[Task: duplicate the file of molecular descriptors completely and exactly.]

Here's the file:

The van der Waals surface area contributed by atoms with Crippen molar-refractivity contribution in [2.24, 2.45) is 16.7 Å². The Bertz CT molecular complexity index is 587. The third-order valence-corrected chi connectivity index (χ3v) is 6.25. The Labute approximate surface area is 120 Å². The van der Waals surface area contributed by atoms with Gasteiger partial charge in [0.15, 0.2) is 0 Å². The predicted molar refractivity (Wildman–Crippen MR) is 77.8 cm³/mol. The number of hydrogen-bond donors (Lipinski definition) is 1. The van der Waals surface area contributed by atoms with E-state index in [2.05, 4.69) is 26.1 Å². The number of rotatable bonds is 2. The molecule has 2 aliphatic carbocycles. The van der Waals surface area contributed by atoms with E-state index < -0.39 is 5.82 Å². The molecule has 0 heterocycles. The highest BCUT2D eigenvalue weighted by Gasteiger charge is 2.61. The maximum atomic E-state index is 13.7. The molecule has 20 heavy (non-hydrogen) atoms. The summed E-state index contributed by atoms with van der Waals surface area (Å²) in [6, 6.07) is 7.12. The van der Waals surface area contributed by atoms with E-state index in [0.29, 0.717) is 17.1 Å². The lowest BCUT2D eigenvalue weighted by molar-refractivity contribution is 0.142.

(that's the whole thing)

The van der Waals surface area contributed by atoms with Crippen molar-refractivity contribution in [2.24, 2.45) is 16.7 Å². The Bertz CT molecular complexity index is 587. The third-order valence-corrected chi connectivity index (χ3v) is 6.25. The Labute approximate surface area is 120 Å². The van der Waals surface area contributed by atoms with Gasteiger partial charge in [0.15, 0.2) is 0 Å². The predicted molar refractivity (Wildman–Crippen MR) is 77.8 cm³/mol. The number of hydrogen-bond donors (Lipinski definition) is 1. The van der Waals surface area contributed by atoms with E-state index in [2.05, 4.69) is 26.1 Å². The number of rotatable bonds is 2. The molecule has 2 aliphatic carbocycles. The van der Waals surface area contributed by atoms with E-state index < -0.39 is 5.82 Å². The molecule has 0 heterocycles. The highest BCUT2D eigenvalue weighted by Gasteiger charge is 2.61. The maximum atomic E-state index is 13.7. The molecule has 20 heavy (non-hydrogen) atoms. The summed E-state index contributed by atoms with van der Waals surface area (Å²) in [6, 6.07) is 7.12. The van der Waals surface area contributed by atoms with E-state index in [0.29, 0.717) is 17.1 Å². The lowest BCUT2D eigenvalue weighted by molar-refractivity contribution is 0.142.